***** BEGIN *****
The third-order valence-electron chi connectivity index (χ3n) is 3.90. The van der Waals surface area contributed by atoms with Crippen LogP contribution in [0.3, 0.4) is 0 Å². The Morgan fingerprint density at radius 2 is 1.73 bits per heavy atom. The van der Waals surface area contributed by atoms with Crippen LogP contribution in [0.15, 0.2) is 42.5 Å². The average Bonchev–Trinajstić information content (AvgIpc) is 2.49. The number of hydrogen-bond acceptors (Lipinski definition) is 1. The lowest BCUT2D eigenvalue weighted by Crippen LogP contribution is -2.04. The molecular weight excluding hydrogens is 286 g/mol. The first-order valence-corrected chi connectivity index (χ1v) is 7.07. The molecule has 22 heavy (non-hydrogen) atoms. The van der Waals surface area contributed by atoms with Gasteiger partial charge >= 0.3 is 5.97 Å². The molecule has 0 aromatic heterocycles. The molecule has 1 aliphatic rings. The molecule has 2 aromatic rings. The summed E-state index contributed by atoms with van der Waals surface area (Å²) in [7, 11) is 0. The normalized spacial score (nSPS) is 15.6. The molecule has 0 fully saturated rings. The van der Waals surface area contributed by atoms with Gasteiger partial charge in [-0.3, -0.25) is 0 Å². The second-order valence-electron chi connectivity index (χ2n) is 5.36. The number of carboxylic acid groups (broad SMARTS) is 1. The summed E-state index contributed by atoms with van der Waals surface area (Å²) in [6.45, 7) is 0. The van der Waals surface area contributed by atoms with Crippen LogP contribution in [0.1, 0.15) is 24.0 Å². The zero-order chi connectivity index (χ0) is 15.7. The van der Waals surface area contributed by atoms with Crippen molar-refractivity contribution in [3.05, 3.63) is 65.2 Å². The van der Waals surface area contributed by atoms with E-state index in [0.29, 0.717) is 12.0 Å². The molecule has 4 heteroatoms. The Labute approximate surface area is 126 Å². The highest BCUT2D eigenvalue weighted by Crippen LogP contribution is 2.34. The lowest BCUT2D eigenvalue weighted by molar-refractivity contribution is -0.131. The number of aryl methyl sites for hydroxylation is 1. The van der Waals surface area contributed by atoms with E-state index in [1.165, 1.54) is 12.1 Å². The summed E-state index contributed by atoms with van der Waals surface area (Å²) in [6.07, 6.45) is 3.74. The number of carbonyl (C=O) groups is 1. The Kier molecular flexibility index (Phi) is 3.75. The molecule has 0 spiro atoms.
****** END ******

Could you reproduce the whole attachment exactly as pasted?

The third-order valence-electron chi connectivity index (χ3n) is 3.90. The van der Waals surface area contributed by atoms with Crippen LogP contribution in [0.3, 0.4) is 0 Å². The Morgan fingerprint density at radius 2 is 1.73 bits per heavy atom. The van der Waals surface area contributed by atoms with Crippen LogP contribution in [0.15, 0.2) is 42.5 Å². The average Bonchev–Trinajstić information content (AvgIpc) is 2.49. The number of hydrogen-bond acceptors (Lipinski definition) is 1. The lowest BCUT2D eigenvalue weighted by Crippen LogP contribution is -2.04. The molecular weight excluding hydrogens is 286 g/mol. The first-order valence-corrected chi connectivity index (χ1v) is 7.07. The molecule has 22 heavy (non-hydrogen) atoms. The van der Waals surface area contributed by atoms with Gasteiger partial charge >= 0.3 is 5.97 Å². The molecule has 0 aromatic heterocycles. The molecule has 1 aliphatic rings. The molecule has 2 aromatic rings. The summed E-state index contributed by atoms with van der Waals surface area (Å²) in [7, 11) is 0. The normalized spacial score (nSPS) is 15.6. The molecule has 0 fully saturated rings. The van der Waals surface area contributed by atoms with Gasteiger partial charge in [-0.3, -0.25) is 0 Å². The second-order valence-electron chi connectivity index (χ2n) is 5.36. The number of carboxylic acid groups (broad SMARTS) is 1. The summed E-state index contributed by atoms with van der Waals surface area (Å²) in [6.45, 7) is 0. The van der Waals surface area contributed by atoms with Crippen LogP contribution in [0.1, 0.15) is 24.0 Å². The zero-order chi connectivity index (χ0) is 15.7. The van der Waals surface area contributed by atoms with Crippen molar-refractivity contribution in [3.05, 3.63) is 65.2 Å². The van der Waals surface area contributed by atoms with E-state index in [0.29, 0.717) is 12.0 Å². The molecule has 4 heteroatoms. The Labute approximate surface area is 126 Å². The highest BCUT2D eigenvalue weighted by Crippen LogP contribution is 2.34. The lowest BCUT2D eigenvalue weighted by molar-refractivity contribution is -0.131. The number of aryl methyl sites for hydroxylation is 1. The van der Waals surface area contributed by atoms with E-state index in [1.165, 1.54) is 12.1 Å². The summed E-state index contributed by atoms with van der Waals surface area (Å²) in [6.07, 6.45) is 3.74. The number of carbonyl (C=O) groups is 1. The Kier molecular flexibility index (Phi) is 3.75. The molecule has 0 spiro atoms.